Atlanta,
11
October
2013
|
06:00 AM
America/New_York

Developers of Robotic Exoskeleton Tested at Shepherd Center Receive Prestigious Award

CLEVELAND, Ohio – Parker Hannifin Corporation announced today that the team behind its Indego® exoskeleton device has won a 2013 POPULAR MECHANICS Breakthrough Innovator Award, which recognizes innovators whose work will make the world smarter, safer and more efficient. The device is being tested with patients at Shepherd Center.

Indego is a personal mobility system that is controlled with postural changes as gyroscopes and accelerometers sense the user’s balance. This “wearable robot” serves as a mechanical brace for the lower limbs, providing torque, or rotating power, to the hips and knees for walking. A proprietary control interface allows for smooth operation that works in harmony with natural human movement and body position. At just 27 pounds, it is half the weight of other exoskeletons, and has a slim profile and modular design that can be quickly assembled and disassembled for ease of use and transportation.

“I am incredibly proud to lead the Indego project, and congratulate the entire team on this exciting win,” said Achilleas Dorotheou, Vice President and Head, Human Motion & Control Business Unit for Parker Hannifin. “I thank Vanderbilt University, Shepherd Center and our clinical trial patients for their partnership, and look forward to exploring where the technology can take us in the future.”

The ninth annual POPULAR MECHANICS Breakthrough Awards distinguish winners in fields such as technology, medicine, space exploration and automotive design. Innovators are honored for their inventions that improve the world in new ways, and products are awarded for leading their industries in design and engineering.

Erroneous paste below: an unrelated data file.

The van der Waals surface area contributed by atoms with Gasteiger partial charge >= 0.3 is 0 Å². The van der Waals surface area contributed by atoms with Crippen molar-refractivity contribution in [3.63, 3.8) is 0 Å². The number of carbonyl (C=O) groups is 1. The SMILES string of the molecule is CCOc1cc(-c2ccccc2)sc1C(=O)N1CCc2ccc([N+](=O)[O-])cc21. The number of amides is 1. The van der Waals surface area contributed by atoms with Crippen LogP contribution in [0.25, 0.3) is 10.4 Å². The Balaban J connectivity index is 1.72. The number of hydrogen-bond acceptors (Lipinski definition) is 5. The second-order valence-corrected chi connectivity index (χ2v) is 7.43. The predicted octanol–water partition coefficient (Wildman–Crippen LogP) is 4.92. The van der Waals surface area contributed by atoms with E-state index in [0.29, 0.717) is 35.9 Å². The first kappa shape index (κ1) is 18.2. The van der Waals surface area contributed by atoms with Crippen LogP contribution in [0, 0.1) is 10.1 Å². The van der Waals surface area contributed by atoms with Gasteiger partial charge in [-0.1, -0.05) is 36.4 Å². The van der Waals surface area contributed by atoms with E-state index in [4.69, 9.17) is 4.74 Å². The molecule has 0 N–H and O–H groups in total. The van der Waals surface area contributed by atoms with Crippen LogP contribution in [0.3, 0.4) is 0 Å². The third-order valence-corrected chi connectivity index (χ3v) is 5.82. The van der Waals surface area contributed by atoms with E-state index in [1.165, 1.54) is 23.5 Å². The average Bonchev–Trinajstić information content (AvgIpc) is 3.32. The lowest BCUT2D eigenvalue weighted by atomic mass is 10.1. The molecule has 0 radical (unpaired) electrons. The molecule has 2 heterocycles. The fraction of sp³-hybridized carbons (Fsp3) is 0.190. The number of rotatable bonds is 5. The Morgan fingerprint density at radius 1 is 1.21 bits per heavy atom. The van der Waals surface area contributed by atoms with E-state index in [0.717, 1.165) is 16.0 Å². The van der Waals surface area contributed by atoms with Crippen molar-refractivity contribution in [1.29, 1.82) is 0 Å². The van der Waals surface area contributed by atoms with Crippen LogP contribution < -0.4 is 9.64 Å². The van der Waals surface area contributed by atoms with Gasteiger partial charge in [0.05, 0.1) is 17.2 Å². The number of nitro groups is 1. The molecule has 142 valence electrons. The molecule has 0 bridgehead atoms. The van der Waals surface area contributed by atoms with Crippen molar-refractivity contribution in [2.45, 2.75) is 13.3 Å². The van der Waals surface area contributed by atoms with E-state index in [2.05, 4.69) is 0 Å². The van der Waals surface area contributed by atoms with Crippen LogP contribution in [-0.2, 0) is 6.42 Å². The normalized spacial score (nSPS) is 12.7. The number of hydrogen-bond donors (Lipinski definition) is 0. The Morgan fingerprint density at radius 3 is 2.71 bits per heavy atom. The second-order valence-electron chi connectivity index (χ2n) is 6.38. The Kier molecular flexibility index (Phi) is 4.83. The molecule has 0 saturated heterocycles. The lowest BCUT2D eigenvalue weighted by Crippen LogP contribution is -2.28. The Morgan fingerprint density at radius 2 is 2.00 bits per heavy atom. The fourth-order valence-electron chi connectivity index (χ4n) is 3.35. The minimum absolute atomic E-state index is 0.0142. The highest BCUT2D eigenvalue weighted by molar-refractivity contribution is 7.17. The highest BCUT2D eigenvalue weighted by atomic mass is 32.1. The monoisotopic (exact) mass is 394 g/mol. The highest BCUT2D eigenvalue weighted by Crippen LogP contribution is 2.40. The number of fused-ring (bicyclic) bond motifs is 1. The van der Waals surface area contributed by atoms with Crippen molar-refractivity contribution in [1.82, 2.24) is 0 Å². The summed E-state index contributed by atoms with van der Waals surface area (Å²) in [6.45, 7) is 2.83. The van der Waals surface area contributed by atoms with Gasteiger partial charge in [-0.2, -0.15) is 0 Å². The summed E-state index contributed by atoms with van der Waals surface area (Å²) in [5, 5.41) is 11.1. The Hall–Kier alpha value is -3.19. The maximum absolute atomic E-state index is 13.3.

“Parker Hannifin is committed to developing products and technologies that solve some of the world’s most pressing challenges, transforming the way we work, live and prosper globally,” said Craig Maxwell, Vice President and Chief Technology & Innovation Officer for Parker Hannifin. “Indego is an example of that, providing people with spinal cord injuries, stroke, and multiple sclerosis a new level of independence.”

The honorees will be recognized in the November issue of POPULAR MECHANICS, available on newsstands on Oct. 15, and also celebrated at a day-long conference and gala awards ceremony at Hearst Tower in New York City on Oct. 22. 

To learn more about Indego, visit www.indego.com. Also, read about the testing of the device at Shepherd Center at www.shepherdcentermagazine.org/fall-2013/powered-exoskeleton-to-assist-walking/.

 

About Shepherd Center

Shepherd Center, located in Atlanta, Georgia, is a private, not-for-profit hospital specializing in medical treatment, research and rehabilitation for people with spinal cord injury, brain injury, multiple sclerosis, spine and chronic pain, and other neuromuscular conditions. Founded in 1975, Shepherd Center is ranked by U.S. News & World Report among the top 10 rehabilitation hospitals in the nation. In its more than four decades, Shepherd Center has grown from a six-bed rehabilitation unit to a world-renowned, 152-bed hospital that treats more than 900 inpatients, 575 day program patients and more than 7,100 outpatients each year.